Once I had arrived on Oahu and began seeking a landscape “stage” on which to create my image, I was reminded that preconceptions and expectations, which are a vital component of planned photographs, such as the ones in this series, are sometimes hard to realize. To put it another way: sometimes the magic works and sometimes it doesn’t. In this case, a combination of a tight schedule that left me with only two and a half days of free time, as well as logistical hurdles and the technical limitations of a simple wooden camera with a fixed field of view, presented challenges in creating the image I wanted to make. And though I shot several rolls of film in a variety of locations that had been on my list of possibilities, things were definitely not clicking. None of my preconceived ideas for the image were coming together as perfectly I had envisioned them. This is one of the fundamental constants of the creative process, of course, as Ted Orland and David Bayles point out in their excellent book Art & Fear: Observations On the Perils (and Rewards) of Artmaking: vision always races ahead of execution.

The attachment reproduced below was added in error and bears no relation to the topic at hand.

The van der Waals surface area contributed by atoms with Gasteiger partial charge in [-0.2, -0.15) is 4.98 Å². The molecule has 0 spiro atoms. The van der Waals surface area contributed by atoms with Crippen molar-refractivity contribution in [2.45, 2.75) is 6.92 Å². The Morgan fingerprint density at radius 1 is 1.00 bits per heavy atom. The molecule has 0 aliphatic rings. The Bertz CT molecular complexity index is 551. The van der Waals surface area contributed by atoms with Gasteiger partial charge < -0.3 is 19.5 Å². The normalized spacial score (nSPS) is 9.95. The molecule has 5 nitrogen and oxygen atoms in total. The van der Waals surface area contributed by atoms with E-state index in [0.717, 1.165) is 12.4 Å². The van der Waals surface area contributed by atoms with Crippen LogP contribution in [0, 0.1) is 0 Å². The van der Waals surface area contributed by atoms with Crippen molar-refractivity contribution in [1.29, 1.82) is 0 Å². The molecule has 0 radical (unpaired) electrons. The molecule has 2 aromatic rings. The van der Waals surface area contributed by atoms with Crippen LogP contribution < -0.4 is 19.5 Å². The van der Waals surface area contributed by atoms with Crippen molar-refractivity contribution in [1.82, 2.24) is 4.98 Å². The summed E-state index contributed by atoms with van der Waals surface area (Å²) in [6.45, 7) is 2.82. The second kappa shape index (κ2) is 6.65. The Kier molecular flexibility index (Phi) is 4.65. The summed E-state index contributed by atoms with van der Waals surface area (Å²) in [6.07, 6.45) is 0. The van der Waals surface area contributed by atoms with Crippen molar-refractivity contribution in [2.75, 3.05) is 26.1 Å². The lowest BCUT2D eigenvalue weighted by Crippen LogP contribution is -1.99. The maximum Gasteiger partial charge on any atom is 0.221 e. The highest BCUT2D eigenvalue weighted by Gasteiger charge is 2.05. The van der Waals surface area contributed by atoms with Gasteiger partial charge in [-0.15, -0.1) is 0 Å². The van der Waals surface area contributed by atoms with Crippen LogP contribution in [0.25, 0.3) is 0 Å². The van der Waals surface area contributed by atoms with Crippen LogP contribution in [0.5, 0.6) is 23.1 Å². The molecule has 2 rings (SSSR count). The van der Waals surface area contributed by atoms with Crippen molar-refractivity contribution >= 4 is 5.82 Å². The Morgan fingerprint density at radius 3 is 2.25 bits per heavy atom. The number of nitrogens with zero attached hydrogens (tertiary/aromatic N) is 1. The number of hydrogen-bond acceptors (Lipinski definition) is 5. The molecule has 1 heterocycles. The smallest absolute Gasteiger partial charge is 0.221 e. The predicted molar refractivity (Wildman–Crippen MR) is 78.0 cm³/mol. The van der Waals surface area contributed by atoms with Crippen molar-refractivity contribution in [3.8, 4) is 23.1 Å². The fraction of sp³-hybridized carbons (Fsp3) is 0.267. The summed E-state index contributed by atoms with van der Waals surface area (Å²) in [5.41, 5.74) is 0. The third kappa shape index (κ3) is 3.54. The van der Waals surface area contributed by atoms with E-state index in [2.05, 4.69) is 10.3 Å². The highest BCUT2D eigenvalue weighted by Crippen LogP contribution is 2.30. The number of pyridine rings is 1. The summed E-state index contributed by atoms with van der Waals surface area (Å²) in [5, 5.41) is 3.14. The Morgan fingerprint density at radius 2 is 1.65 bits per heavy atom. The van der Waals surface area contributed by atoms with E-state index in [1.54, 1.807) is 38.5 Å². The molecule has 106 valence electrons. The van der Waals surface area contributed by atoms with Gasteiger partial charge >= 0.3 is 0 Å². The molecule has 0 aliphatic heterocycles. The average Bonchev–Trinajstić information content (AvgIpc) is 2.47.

Fortunately, in the process of trying to create an image with the iris, I encountered another constant of the creative process: unexpected discoveries often lead you in a different direction that ends up being more intriguing and successful than what you had imagined. The key is to be open to these unforeseen detours and to be open to letting go of the pre-visualized image. 

While driving along the winding coastal road to another location, a quick glimpse up the ancient and rugged lava flows of Koko Head crater nudged open a new conceptual door that prompted me to park the car, climb up an outcropping of rock, and hike up the side of that extinct volcano. I never made it to the exact location I had viewed out the car window; the lava canyons and gullies were too steep to safely make it to the place I had seen. But I continued up the side of the cinder cone, open to the possibilities of this landscape, and just enjoying the hike and the spectacular views of the blue ocean and the amazing forms the lava had created as it flowed down the slopes centuries ago. At some point I noticed an intriguing geologic feature in the distance; a natural lava arch clinging to the side of the hill.